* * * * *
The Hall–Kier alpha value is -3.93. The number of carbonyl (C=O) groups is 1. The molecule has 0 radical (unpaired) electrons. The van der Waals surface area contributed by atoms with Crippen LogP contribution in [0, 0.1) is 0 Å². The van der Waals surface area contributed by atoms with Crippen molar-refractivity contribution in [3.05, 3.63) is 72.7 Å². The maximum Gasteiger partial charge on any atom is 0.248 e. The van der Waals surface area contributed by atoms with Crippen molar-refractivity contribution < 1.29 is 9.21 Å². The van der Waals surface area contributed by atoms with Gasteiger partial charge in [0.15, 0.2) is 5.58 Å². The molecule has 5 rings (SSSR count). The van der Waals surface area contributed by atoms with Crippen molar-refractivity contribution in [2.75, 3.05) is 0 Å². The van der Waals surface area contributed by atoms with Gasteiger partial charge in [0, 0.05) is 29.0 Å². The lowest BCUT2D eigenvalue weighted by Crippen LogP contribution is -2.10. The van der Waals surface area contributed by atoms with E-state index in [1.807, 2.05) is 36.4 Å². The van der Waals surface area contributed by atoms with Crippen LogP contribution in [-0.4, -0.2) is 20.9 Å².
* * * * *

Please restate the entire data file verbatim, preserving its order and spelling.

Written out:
The Hall–Kier alpha value is -3.93. The number of carbonyl (C=O) groups is 1. The molecule has 0 radical (unpaired) electrons. The van der Waals surface area contributed by atoms with Crippen LogP contribution in [0, 0.1) is 0 Å². The van der Waals surface area contributed by atoms with Crippen molar-refractivity contribution in [3.05, 3.63) is 72.7 Å². The maximum Gasteiger partial charge on any atom is 0.248 e. The van der Waals surface area contributed by atoms with Crippen molar-refractivity contribution < 1.29 is 9.21 Å². The van der Waals surface area contributed by atoms with Gasteiger partial charge in [0.15, 0.2) is 5.58 Å². The molecule has 5 rings (SSSR count). The van der Waals surface area contributed by atoms with Crippen molar-refractivity contribution in [2.75, 3.05) is 0 Å². The van der Waals surface area contributed by atoms with Gasteiger partial charge in [0, 0.05) is 29.0 Å². The lowest BCUT2D eigenvalue weighted by Crippen LogP contribution is -2.10. The van der Waals surface area contributed by atoms with E-state index in [1.807, 2.05) is 36.4 Å². The van der Waals surface area contributed by atoms with Crippen LogP contribution in [-0.4, -0.2) is 20.9 Å².